The arena is hushed; it becomes so quiet you could hear a pin drop. The
pankratin is about to begin. I see thousands of fans eager for the event to
begin. All of a sudden, I know what is going to happen next - this is exactly
what I feared. My dream is unravelling and becoming a reality. Suddenly, the
event begins. In one swift blow, my husband collapses, motionless, lifeless. I
scream. Nothing else matters. I need to get up to the stage. I need to be up on
that stage. He needs help. A hand grabs my shoulder and starts shaking me,
although this time it is not lightly.
Light in the darkness
I awake to the deep rumbling of thunder. Lightning flashes, casting gloomy
shadows across the room of my hut. The trees of the forest claw eerily at my
window. I lay low in my sheets, listening to the rain pelt, slightly afraid. I pull off
my covers and tiptoe towards the kitchen. Lights flicker as the storm grows in
Suddenly I see a shadow that seems deeper, darker, and maybe even fuller.
With curiosity, I approach. Each step appears to pull me away from all light.
Finally the darkness engulfs my stumbling figure.
Cautiously, I feel the end of the inky tunnel with the tips of my fingers.
There, a latch to a door I have never discovered lies. It screams for attention,
for opening. My hands reach for the latch, but it resists, held fast. Shoving and
pushing can’t release it. As hard as I try, the door won’t budge.
I try for hours until I became tired and sluggish. When I finally stop, the
answer becomes as clear as ice. I reach for the latch- there a padlock hangs.
The darkness seems to mock me as I rummage around my hair and clothes,
hoping for a hair slide. My fingers clasp my saviour as I slide it into the lock...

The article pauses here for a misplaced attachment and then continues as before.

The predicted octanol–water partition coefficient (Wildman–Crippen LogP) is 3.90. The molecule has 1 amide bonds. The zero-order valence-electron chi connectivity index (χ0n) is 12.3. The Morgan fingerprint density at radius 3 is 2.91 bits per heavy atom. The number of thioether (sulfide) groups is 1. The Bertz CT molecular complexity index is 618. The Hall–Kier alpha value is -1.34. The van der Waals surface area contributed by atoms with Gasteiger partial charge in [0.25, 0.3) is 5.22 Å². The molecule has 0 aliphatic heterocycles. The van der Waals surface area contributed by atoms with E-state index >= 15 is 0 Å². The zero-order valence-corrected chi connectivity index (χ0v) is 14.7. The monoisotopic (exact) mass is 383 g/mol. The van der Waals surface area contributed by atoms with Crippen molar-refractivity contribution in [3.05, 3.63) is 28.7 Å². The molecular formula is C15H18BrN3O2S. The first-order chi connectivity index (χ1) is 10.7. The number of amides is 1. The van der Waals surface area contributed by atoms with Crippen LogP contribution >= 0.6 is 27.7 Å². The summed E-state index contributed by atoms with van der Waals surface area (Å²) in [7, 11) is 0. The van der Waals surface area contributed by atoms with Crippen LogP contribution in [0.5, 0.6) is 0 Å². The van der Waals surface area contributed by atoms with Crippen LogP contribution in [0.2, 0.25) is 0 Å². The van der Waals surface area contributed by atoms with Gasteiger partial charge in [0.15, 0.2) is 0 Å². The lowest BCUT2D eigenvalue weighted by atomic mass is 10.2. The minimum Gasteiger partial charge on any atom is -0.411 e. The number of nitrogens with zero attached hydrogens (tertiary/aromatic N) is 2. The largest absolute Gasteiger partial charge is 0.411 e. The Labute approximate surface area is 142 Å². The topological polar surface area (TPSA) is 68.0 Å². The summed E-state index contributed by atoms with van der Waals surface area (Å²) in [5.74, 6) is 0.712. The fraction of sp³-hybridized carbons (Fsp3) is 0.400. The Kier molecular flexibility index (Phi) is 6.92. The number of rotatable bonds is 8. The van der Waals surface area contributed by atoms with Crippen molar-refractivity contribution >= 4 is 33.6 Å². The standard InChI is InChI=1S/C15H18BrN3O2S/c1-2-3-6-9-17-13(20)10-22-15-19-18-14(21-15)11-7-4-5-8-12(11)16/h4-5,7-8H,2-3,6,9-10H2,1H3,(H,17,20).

With a tug, the lock clicks and the door swings open with a sigh. I am
pulled towards the door with a powerful strength, almost impossible to
beat. Suddenly my confidence drains and my desire to see what was inside
dwindles. My mind raced through the possibilities, ‘Fear? Safety? Death? Life?
Darkness? Light?’ Finally the pulling drags me inside.
It is completely still, pure white going on forever. There are no walls or
floors. It is vast, spaceless – nothing. I am somehow floating. Thoughts drift
around lightly, keeping memories vague. Then I remember the struggle I went
through to get here, my house and the storm.
“Hello? Anyone? Help?” I scream. The commands echo around the endless
My floating fails and I find myself falling. Wind whips my already
bedraggled hair as I gain speed. As I fall, the pure white starts to turn black.
I sit up. Light streams through the light curtains. My sheets lie drenched
with sweat on the floor. I cautiously walk towards the kitchen, careful not
to repeat history. The light flow through the windows that once had trees
scratching them. Nothing. No door, no shadow. Nothing.
Moaning, sobbing, triumphantly screaming in long, low, ever changing
degrees of violence, the wind raged over the hills. Sometimes it tore viciously
at the land, pulling and tearing as though it wanted to rip it up and fling it
away, but it never could. Other times it seemed to caress the land, flowing,
rippling, curling over each twist of it, swooshing the growth of trees and
shrubs so that they seemed to dance joyfully, springing and leaping into the
air. Then it would calm for a moment... as though it were dodging out of sight,
revelling in its fierce pride as it whipped out of view to take a breath.
And then it flung itself back into motion, with a renewed vigour, wild and
Overhead, the sky seemed to mimic the wind, in a visible form. It heaved
and raced, rolled and tossed like the manes of speeding horses. The black and
deep blue clouds, sometimes touched here and there with lower ones; looking
like spatters of muddy, dusty paint, flew past in a low, brooding, hunched up
Dusk and darkness fell quickly. It came down like a soft blanket, gently
floating around lightly, before engulfing the landscape, leaving it to wonder
where it came from...
And in the blackness the storm shrieked on.
The trees rocked in its clutches. They creaked in a foreboding, creepy
manner, twisting and waving finger-like branches, clutching at the air, catching
at the wind. They seemed to laugh quietly, whipping as hard as they could,
roaring and flicking with a fierce, almost malevolent zest.
The Little Boy
“Catch!” we shout. My best friend dives sharply to his right to catch our
cricket ball. We are using a piece of driftwood as a bat and a muddy tennis
ball we found floating in the river. He catches it while still in the air and
crashes onto the hard filthy pavement in a heap. A loud cheer erupts around
the courtyard. We had just caught out a top-notch batsman. We all run
towards the catcher and congratulate him on his amazing catch. One thing